Nights? I’ve since restricted myself to no writing after the sun goes down,4 but I’m often too tired from a day spent writing and driving and working and driving to keep my eyes open for more than twenty minutes.
Twenty minutes is not enough to make a difference.
This leaves the weekend. Plenty more hours available here and perhaps the answer, upon reflection, is to try to make up for time lost during the week here. Still, it would be nice to find time to read every day. If, as writers we are supposed to be writing every day, we should also be reading every day.
As with writing tools, modern technology supplies us with great reading tools. Many prefer analog books; they love the smell, the feel, the sheer weight of carrying their favorite Author around wherever they go.
I’m not like that. I’d much rather have access to the entirety of GRRM’s Game of Thrones series than have it delivered in a 10-pound leather knapsack. Always with us all the time, the stress of finding time to read dissipates with these easy-to-carry easy-to-dive-into applications.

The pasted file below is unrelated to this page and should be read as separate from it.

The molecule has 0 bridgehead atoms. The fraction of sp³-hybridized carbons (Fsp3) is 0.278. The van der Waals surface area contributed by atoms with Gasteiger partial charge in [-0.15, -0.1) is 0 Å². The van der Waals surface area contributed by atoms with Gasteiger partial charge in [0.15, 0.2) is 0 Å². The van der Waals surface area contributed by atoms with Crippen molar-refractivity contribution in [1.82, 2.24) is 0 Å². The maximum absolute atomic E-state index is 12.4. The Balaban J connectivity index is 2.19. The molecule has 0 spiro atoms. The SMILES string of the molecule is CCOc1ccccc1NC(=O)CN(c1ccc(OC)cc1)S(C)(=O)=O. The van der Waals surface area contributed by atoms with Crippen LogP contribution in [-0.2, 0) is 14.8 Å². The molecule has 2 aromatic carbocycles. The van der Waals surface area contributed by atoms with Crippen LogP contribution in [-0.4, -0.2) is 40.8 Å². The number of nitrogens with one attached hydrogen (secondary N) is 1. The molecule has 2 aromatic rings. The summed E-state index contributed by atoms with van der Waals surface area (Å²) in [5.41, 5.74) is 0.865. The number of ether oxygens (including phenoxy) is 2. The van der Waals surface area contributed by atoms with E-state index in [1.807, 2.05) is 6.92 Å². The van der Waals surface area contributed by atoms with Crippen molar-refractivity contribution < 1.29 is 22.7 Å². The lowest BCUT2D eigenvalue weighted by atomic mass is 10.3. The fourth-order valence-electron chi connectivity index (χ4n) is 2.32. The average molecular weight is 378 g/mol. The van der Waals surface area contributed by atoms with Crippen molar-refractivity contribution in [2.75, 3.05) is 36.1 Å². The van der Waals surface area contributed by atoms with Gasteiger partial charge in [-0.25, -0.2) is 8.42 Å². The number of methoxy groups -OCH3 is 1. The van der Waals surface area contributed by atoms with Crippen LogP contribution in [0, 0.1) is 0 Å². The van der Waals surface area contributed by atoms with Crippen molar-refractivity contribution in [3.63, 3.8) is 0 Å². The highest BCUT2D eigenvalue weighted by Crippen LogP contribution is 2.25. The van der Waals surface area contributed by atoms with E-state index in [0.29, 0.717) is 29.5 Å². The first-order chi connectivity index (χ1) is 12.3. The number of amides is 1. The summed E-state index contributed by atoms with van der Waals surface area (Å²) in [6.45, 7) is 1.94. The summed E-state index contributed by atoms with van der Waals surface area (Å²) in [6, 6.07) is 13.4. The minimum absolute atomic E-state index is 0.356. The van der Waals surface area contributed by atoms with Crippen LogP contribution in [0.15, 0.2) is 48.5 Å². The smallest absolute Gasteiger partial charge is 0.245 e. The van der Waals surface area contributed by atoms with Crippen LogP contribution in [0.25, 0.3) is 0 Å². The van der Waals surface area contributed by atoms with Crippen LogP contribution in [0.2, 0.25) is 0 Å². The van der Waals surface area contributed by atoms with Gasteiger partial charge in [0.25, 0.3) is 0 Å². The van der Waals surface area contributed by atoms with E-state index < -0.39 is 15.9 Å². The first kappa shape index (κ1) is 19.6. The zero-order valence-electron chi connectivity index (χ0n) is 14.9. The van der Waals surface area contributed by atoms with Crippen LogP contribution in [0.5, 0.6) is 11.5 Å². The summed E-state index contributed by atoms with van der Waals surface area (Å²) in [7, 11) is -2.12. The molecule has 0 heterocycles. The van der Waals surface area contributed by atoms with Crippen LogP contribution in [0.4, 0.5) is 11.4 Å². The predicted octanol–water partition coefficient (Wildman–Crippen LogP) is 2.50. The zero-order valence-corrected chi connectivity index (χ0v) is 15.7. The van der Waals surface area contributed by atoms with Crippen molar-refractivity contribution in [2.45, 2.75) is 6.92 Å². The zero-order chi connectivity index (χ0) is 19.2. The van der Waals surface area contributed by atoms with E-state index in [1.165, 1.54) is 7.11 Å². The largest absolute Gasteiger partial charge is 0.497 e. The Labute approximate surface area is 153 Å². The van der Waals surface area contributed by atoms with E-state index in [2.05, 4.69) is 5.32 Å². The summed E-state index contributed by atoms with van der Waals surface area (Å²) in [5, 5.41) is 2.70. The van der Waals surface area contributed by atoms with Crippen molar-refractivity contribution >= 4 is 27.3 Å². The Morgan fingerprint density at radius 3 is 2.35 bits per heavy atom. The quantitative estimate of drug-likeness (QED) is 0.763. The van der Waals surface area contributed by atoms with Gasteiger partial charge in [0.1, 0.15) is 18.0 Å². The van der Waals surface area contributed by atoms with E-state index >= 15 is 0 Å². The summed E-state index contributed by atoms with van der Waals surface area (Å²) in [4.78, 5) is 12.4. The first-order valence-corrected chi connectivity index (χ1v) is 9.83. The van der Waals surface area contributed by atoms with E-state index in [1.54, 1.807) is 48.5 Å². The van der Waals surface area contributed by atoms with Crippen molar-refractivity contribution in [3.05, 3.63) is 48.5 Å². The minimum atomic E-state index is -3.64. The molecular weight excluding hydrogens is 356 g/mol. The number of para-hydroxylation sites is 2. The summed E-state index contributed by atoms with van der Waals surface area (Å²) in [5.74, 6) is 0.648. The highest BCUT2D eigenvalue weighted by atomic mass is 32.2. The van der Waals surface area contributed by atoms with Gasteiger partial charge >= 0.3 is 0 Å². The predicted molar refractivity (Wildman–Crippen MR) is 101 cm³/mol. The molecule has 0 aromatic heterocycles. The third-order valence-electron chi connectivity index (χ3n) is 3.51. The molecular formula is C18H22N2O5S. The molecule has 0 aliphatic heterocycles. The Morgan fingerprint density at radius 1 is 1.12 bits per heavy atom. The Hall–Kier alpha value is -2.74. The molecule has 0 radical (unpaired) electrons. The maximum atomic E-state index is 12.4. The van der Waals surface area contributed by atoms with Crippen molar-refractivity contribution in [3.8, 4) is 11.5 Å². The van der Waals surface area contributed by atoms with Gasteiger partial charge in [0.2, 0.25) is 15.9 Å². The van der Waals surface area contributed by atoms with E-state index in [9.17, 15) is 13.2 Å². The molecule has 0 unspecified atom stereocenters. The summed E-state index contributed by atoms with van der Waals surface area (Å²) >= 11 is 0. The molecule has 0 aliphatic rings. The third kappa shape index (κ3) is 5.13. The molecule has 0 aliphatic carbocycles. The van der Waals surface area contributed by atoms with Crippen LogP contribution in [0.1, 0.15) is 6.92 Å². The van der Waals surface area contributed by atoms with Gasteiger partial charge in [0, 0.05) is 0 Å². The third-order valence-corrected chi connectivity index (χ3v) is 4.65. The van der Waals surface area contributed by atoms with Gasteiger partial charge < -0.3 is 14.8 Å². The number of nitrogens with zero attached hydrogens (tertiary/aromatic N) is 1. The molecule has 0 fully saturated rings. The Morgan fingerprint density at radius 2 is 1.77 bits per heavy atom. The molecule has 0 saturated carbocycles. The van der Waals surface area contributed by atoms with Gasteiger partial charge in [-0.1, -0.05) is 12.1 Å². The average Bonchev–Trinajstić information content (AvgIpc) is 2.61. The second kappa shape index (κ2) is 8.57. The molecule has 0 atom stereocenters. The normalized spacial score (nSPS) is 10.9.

iBooks is great if you care about how your book looks. While a shiny retina display may be more difficult to read at the pool or on the beach than an eInk Kindle, iBook devices look beautiful. The typography choices, the gloss of the screen and the simulated page turning that happens when you drag a finger from right to left makes the experience of reading digital pleasurable.
Even reading comics in iBooks is enjoyable. Earlier this year I downloaded and started to read Neil Gaiman’s The Sandman series in preparation for an adaptation I was supposed to do for one of his novels. 5 On a full sized iPad, the glossy screen accentuated the colors and helped pop the gorgeous artwork to life. The only irritation was a more than occasional errant page turn, an area where Kindle’s bezel buttons excel. That said, the ability to quickly download the next volume in the series well made up for any annoyances.
The ultimate reading companion. Every year I buy the latest Kindle, every year I go in with the idea that it will somehow increase my reading time. The Kindle Voyage has finally done that.
Wih a gorgeous Paperwhite display and densely packed dots per inch, the Kindle Voyage most closely resembles the analog experience. I did receive one with a small pinhole light defect at the very bottom of the screen, but this only seems to show itself when the brightness is set high and is therefore easily forgotten.